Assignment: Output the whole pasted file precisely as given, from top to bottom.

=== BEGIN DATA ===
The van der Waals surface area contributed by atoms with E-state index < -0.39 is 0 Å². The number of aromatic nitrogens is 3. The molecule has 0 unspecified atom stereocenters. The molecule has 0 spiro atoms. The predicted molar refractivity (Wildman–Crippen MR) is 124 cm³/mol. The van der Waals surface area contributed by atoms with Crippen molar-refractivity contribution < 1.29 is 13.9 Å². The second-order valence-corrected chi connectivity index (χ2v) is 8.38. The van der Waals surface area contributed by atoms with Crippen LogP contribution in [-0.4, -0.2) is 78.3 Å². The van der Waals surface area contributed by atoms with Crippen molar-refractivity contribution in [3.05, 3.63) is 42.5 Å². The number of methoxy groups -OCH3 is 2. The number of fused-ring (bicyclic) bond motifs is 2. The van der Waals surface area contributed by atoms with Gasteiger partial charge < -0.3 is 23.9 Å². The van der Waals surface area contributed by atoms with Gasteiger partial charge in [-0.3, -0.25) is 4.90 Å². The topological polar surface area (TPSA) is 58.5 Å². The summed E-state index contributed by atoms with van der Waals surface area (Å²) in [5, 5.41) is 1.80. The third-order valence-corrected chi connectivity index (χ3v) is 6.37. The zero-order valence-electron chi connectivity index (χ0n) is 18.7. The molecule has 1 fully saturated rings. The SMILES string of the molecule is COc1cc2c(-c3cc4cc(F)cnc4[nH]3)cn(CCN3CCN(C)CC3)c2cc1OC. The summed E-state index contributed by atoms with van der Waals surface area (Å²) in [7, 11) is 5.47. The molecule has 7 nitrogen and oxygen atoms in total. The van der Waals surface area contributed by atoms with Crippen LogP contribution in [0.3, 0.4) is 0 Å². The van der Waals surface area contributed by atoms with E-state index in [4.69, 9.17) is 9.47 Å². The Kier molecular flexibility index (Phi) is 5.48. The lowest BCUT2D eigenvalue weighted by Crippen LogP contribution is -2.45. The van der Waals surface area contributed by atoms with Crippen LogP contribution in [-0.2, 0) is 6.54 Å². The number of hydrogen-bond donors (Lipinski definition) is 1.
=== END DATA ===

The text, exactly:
The van der Waals surface area contributed by atoms with E-state index < -0.39 is 0 Å². The number of aromatic nitrogens is 3. The molecule has 0 unspecified atom stereocenters. The molecule has 0 spiro atoms. The predicted molar refractivity (Wildman–Crippen MR) is 124 cm³/mol. The van der Waals surface area contributed by atoms with Crippen molar-refractivity contribution < 1.29 is 13.9 Å². The second-order valence-corrected chi connectivity index (χ2v) is 8.38. The van der Waals surface area contributed by atoms with Crippen LogP contribution in [-0.4, -0.2) is 78.3 Å². The van der Waals surface area contributed by atoms with Crippen molar-refractivity contribution in [3.05, 3.63) is 42.5 Å². The number of methoxy groups -OCH3 is 2. The number of fused-ring (bicyclic) bond motifs is 2. The van der Waals surface area contributed by atoms with Gasteiger partial charge < -0.3 is 23.9 Å². The van der Waals surface area contributed by atoms with Gasteiger partial charge in [-0.3, -0.25) is 4.90 Å². The topological polar surface area (TPSA) is 58.5 Å². The summed E-state index contributed by atoms with van der Waals surface area (Å²) in [5, 5.41) is 1.80. The third-order valence-corrected chi connectivity index (χ3v) is 6.37. The zero-order valence-electron chi connectivity index (χ0n) is 18.7. The molecule has 1 fully saturated rings. The SMILES string of the molecule is COc1cc2c(-c3cc4cc(F)cnc4[nH]3)cn(CCN3CCN(C)CC3)c2cc1OC. The summed E-state index contributed by atoms with van der Waals surface area (Å²) in [7, 11) is 5.47. The molecule has 7 nitrogen and oxygen atoms in total. The van der Waals surface area contributed by atoms with Crippen LogP contribution in [0.3, 0.4) is 0 Å². The van der Waals surface area contributed by atoms with E-state index in [4.69, 9.17) is 9.47 Å². The Kier molecular flexibility index (Phi) is 5.48. The lowest BCUT2D eigenvalue weighted by Crippen LogP contribution is -2.45. The van der Waals surface area contributed by atoms with Crippen LogP contribution in [-0.2, 0) is 6.54 Å². The number of hydrogen-bond donors (Lipinski definition) is 1.